POA members return to work at HMP Liverpool

Prison officers pictured in 2016

POA members at HMP Liverpool have returned to work  after refusing to enter the prison yesterday following the sacking of a member of staff.

The long-serving officer, who was cleared by police of any wrong-doing, lost his job after pre-emptively striking an inmate because he feared for his, a colleague or a prisoner’s safety.

His colleagues returned to work in the afternoon after receiving assurances the issue would be addressed.

POA national chair Mark Fairhurst told union-news.co.uk: “POA members at HMP Liverpool quite rightly protected their health and safety today by refusing to enter a violent and hostile workplace without protective measures in place. Law and prison service policy allows us to deliver pre emptive strikes if we feel threatened. To remove this right from us puts staff at imminent risk. We are pleased that a resolve was agreed and our concerns will be addressed.”

Yesterday morning the union published a statement saying: “Prison officers face ever-increasing levels of violence, due to the unprecedented levels of drugs and debt within the prison population and Liverpool is a high-risk prison.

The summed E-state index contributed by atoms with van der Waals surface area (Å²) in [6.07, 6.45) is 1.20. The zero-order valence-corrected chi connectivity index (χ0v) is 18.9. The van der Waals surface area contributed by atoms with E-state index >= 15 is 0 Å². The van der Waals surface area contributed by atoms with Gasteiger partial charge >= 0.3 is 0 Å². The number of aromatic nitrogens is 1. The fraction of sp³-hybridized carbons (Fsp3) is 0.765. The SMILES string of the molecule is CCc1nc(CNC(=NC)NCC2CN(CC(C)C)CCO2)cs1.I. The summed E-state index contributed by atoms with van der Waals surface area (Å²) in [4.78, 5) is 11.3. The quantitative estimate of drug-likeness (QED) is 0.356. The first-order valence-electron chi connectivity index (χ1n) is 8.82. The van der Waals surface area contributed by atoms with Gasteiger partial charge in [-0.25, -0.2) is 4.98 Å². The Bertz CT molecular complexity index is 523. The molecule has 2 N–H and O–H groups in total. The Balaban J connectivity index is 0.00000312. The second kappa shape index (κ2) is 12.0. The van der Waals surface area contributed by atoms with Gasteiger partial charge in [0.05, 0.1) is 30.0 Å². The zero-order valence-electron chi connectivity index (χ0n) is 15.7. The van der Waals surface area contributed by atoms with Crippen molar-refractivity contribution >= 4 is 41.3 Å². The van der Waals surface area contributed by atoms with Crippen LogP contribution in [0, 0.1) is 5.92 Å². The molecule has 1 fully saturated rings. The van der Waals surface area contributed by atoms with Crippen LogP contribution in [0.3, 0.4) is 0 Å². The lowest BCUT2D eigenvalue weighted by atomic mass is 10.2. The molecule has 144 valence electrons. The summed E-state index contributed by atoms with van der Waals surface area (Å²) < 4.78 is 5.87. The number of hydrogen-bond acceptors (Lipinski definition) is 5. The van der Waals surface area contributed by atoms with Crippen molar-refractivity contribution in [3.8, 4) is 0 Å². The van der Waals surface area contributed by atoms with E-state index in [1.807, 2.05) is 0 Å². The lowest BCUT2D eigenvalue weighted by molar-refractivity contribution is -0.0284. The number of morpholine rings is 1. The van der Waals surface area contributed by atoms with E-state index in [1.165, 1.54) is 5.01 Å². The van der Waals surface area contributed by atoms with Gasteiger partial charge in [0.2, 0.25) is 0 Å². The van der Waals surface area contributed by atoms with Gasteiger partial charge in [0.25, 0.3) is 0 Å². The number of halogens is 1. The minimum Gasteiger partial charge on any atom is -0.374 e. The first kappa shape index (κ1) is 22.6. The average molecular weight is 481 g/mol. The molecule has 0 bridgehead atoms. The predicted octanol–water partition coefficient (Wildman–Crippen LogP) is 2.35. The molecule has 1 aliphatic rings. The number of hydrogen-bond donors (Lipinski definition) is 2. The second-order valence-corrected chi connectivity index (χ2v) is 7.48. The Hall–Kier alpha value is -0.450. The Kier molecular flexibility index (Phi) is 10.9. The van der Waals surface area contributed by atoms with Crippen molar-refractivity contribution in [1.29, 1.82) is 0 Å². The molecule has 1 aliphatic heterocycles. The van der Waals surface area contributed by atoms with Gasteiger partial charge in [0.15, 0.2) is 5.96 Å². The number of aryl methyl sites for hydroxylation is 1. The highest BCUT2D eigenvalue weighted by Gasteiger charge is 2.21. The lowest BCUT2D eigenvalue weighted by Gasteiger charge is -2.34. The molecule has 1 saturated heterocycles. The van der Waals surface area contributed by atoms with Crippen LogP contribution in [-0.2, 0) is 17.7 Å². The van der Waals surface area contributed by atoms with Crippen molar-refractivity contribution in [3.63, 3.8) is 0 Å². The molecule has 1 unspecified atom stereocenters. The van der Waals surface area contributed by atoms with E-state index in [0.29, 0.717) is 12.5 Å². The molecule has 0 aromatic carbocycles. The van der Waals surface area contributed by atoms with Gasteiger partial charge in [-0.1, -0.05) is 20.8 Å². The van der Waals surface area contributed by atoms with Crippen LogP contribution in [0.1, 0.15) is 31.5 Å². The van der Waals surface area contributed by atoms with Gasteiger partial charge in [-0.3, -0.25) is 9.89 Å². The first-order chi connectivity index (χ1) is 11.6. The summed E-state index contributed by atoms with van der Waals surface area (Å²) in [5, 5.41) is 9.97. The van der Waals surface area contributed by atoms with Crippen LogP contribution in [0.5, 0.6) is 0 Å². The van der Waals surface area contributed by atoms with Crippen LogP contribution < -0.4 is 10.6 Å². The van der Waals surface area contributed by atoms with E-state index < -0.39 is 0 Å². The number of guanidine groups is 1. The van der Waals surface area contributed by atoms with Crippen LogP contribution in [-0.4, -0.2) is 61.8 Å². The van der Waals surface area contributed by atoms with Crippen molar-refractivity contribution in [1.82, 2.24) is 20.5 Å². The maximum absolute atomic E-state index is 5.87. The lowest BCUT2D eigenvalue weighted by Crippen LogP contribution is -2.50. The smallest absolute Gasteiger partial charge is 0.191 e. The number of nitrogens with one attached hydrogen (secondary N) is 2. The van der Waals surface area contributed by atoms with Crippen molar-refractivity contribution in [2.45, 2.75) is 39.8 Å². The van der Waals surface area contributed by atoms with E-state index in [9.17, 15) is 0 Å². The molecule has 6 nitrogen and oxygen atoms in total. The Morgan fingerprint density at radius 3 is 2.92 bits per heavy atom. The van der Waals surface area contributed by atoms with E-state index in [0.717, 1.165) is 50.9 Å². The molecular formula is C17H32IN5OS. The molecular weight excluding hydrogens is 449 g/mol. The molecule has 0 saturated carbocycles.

“Prison officers are taught to use Control and Restraint (C&R) to manage the prison population. As part of the training they are taught to use a pre-emptive strike if they feel their personal safety, that of a colleague or a prisoner is at risk.

The officer used this approved method and was unjustly sacked. Prison officers now fear they will lose their jobs if they use force and will often allow prisoners to assault them rather than risk their employment.”

Shadow Justice Secretary Richard Burgon gave his support to the action, saying: “Labour stands with prison officers who do an important job in difficult and increasingly dangerous circumstances. If prison officers feel it necessary to protest in this way, citing unprecedented levels of violence they face, the government must take their concerns seriously.

“The government must, without delay, get round the table to agree a practical way forward for the POA so our prisons are fully functioning and safe for staff, prisoners and wider society.”

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